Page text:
7. The effect of the collapsing time in the final paragraph is that it had really emphasized his terror of remembering the war because even though the war was a huge impact part of his life O’Brien fears the memories of it. The rhetorical effect of this irony is that he spent so much thought over going or not going to war that the memories of the war was given no details whatsoever. It was almost not considered as important as the decision. 8.
Throughout the Second Inaugural Address, Abraham Lincoln has different methods up his sleeve to endeavor and grab the audience so they may bury the hatchet and agree on his point of view. In the beginning of the Second Inaugural Speech, Lincoln speaks about how the war started in a clever way which both North and South are to be blame. This makes the audience feel remorseful because they know that there could have been a way or chance to avoid America’s bloodiest war. Lincoln stated “All dreaded it, all sought to avert it,” he goes on to say that insurgents sought to avoid it by negotiations. “Both parties deprecated war, but one of them would make war rather than let the nation survive, and the other would accept war rather than let it perish, and the war came.” In those quotes, Lincoln doesn’t clarify which region of the nation wanted war and which one accepted it, also who wanted to make the negotiations.
In the novel Triage written by Scott Anderson, both Ahmet Talzani and Joaquin Morales seem to embody a fatalistic view of life, one in which reasons have to be created. Triage is ultimately a novel where there is a lack of hope. After Marks incident in Kurdistan we are instantly made to feel like the worst is yet to come with the use of strong and colourful language. Hope is distinguished when the whereabouts of Colin is unknown, and throughout Marks recovery there are constantly reminders that Mark will most likely never recover. Anderson shows that war has a damning effect on war journalists as well as soldiers, and that their loved ones and families are also heavily affected.
There is no doubt that his personal experiences and observations enabled him to express the ugliness of the war to those who may have no idea otherwise. In his poem, “Dulce et Decorum Est”, Owen depicts an event during the war through his eyes. The poem allows readers to grasp the horror that took place, but also provides insight into Owen’s mind. No poet has ever captured the ills of war in such chilling truth before Owen had. He opened the door to what few people imagined could be depicted by tapping into his horrific memories, but questions of his allegiance to his country arise when taking a deeper look into the life and works of Owen.
Multiple times through out the book Johnny admits that he would like to die, and goes on to describe his frustrations about his lack of ability to do so. He feels pointless, worthless, and disgusting, but later in the book he is content on showing the world what war really is; to let every man who was ever drafted and will ever be drafted know what he is really getting in to.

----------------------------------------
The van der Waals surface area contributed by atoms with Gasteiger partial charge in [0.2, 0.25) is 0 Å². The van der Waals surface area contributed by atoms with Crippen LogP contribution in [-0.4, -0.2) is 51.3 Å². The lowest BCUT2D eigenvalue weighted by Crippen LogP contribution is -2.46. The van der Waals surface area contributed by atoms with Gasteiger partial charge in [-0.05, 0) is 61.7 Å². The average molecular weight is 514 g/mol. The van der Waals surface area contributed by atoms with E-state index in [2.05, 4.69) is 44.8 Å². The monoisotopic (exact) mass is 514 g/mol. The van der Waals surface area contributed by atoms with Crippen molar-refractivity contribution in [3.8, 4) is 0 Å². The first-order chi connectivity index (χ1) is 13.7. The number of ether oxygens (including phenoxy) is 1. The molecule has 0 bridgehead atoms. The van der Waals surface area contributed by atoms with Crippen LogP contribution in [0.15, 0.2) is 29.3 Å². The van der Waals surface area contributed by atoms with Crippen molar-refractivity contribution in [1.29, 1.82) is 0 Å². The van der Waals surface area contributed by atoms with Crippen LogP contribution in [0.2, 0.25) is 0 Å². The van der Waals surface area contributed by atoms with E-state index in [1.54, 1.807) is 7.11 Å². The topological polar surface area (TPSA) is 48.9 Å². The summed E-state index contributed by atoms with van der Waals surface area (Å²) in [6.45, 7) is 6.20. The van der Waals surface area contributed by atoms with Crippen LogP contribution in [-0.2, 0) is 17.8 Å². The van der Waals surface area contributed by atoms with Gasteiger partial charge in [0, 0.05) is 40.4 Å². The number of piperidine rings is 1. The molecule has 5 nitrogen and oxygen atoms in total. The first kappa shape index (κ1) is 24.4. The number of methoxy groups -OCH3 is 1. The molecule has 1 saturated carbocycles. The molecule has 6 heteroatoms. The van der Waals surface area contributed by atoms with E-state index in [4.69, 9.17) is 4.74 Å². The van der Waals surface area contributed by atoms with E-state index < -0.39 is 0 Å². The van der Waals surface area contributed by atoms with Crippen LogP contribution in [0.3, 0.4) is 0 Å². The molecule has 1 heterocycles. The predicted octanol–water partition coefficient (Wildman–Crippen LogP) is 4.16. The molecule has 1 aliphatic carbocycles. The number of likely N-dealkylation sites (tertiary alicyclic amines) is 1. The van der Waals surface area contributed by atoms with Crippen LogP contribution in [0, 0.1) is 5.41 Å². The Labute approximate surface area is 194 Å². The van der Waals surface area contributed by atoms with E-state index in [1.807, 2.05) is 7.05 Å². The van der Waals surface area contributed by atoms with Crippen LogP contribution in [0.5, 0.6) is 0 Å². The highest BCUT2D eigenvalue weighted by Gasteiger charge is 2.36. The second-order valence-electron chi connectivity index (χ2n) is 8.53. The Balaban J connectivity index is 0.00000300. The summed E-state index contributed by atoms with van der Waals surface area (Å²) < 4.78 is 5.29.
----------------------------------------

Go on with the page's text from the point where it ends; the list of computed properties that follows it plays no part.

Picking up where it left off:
“It was my view then, and still is, that you don’t make war without knowing why”. (pg. 71) Since day one, Tim has taken a stand against the war; he believed that you shouldn’t start a war without knowing what the real issues are. When Tim is originally notified of his draft, he is emotional, scared and angry. A million thoughts were going through his head all at once.
The Vietnam War The Vietnam War was considered by the U.S. a part of their containment policy and to be a way to prevent the communist takeover of South Vietnam. U.S. involvement grew over the years due to the military draft. Many people opposed the war during the peace movement and some even took to the streets in protests of their opinions. There were basically two viewpoints that began to evolve during this time. One group of people felt that there were good ideas for getting involved in the conflict, however they thought it would be a useless battle with too much burden on the economy.
Chapter 4, pg. 52. This quote is interesting because he wanted to go to war because he didn’t want to feel shame but in reality the citizens of the U.S made him and the rest of the soldiers feel shameful for going into the war. Tim O’Brien uses satire in this quote to show how this one character felt about this
Sebastian Laszcz English III Pd.3 December 15, 2011 600 words Who is the government really looking out for? According to an article from pewresearch.org, the proportion of people that initially said that the decision to go to war was wrong has risen since 2007. Also, war can show how disconnected the government is with society because they never want to tell society what is really happening. All we know is that we have men and women risking there lives for God knows what reason, just because the government thinks that there is an actual issue to have a war over. This is just one reason why the government is disconnected from society today.
He cried on the boat, felt embarrassed, guilty, and pressed. He felt sad because “Canada had become a pitiful fantasy” and he would not do what he should do. He would stay with his hometown, his country, his life. He realized that it is his fate to fight in Vietnam War, he didn’t want to lose the respect from his parents and friends; there is no way he can ignore that. Finally, he chose to go to the war, he said “I would go to the war—I would kill and maybe die—because I was embarrassed not to.” His conscience took over his intellect; he chose to fight, to take over his duty.